Today two articles report on the recent decision by Haiti’s Provisional Electoral Council (CEP) to exclude Fanmi Lavalas (FL) – the country’s most popular political party - from the upcoming legislative elections, in which all 99 seats in the House of Deputies and one third of the 30 member Senate are up for election.

EFE reports that while registration for the presidential elections will take place next week, the legislative elections will include 55 political parties and some 900 candidates, but not Fanmi Lavalas. Meanwhile Wadner Pierre, writing for Inter-Press Service, reports that in reaction to the CEP's decision, "one hundred Fanmi Lavalas supporters held a sit-in outside the U.S. Embassy in Port-au-Prince." Pierre continues:
"The ambassador here is the representative of the U.S. government in Haiti," said Lionel Etienne, a former Fanmi Lavalas congressman. "We come here today to question the behaviour of the U.S. government. We're asking if they will continue to finance the exclusion of Lavalas by the CEP with Préval."
Yesterday, however, the OAS announced they will be sending an Electoral Observation Mission to Haiti, and that:
The United States and Spain made specific offers of financial assistance while other Member States and Permanent Observers pledged to support the effort through contributions in kind or financial resources towards covering its costs, which are an estimated $5.3 million.
A report released earlier this month from the Institute for Justice and Democracy in Haiti provides further details on the exclusion of FL and other issues related to the elections. The report also notes that after FL was excluded from the April 2009 elections, the international community was quick to respond:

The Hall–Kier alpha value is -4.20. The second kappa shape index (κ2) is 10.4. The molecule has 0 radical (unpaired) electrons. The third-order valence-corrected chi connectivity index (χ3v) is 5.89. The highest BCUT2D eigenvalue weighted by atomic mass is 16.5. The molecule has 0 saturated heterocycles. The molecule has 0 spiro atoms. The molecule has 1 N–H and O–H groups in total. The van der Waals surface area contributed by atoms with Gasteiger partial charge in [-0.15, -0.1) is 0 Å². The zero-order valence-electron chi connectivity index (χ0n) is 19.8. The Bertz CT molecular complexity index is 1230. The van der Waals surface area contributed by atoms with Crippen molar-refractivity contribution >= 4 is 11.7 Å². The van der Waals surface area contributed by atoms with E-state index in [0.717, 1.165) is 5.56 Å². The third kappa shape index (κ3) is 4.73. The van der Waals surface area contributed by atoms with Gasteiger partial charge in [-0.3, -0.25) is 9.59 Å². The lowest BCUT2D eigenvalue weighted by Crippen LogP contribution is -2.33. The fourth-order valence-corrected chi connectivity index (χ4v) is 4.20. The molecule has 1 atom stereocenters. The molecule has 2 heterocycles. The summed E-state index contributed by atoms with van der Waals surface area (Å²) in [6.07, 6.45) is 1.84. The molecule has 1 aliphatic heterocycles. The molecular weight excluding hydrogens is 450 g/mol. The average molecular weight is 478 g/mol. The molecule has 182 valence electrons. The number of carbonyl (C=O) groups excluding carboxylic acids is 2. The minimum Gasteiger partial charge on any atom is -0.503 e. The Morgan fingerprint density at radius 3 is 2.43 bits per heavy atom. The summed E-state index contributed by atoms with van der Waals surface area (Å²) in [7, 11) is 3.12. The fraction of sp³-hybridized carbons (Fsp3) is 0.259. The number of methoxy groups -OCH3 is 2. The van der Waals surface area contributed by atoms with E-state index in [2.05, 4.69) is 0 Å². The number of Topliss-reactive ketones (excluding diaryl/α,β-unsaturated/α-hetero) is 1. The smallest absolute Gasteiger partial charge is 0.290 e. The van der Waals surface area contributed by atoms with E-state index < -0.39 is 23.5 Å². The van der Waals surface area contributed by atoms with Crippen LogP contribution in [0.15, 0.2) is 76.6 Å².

The U.S. Embassy in Haiti declared that, “under the law, elections should involve all major parties and serve as a unifying force for democracy. An election based on the exclusion…will inevitably question the credibility of elections in Haiti and among donors and friends of Haiti.”
Despite these principled statements in favor of fair and inclusive elections, when the CEP refused to correct the exclusion of FL, the international community, including the United States, abandoned the principles and provided generous support to the elections. International donors supplied Haiti with $12.5 million, or 72% of the election’s cost. All of the actors that had criticized the exclusion when it was made, praised the elections when they were held without the participation of FL or over 90% of Haitian voters.

The international community again turned a blind eye when the CEP excluded FL in November 2009 and pledged $18 million for the February 2010 voting.

By dropping their principled objections to the April election’s flaws and the November exclusion, the international community gave the CEP a green light to keep excluding the government’s political rivals.
It appears the international community is once again giving the green light to non-inclusive elections.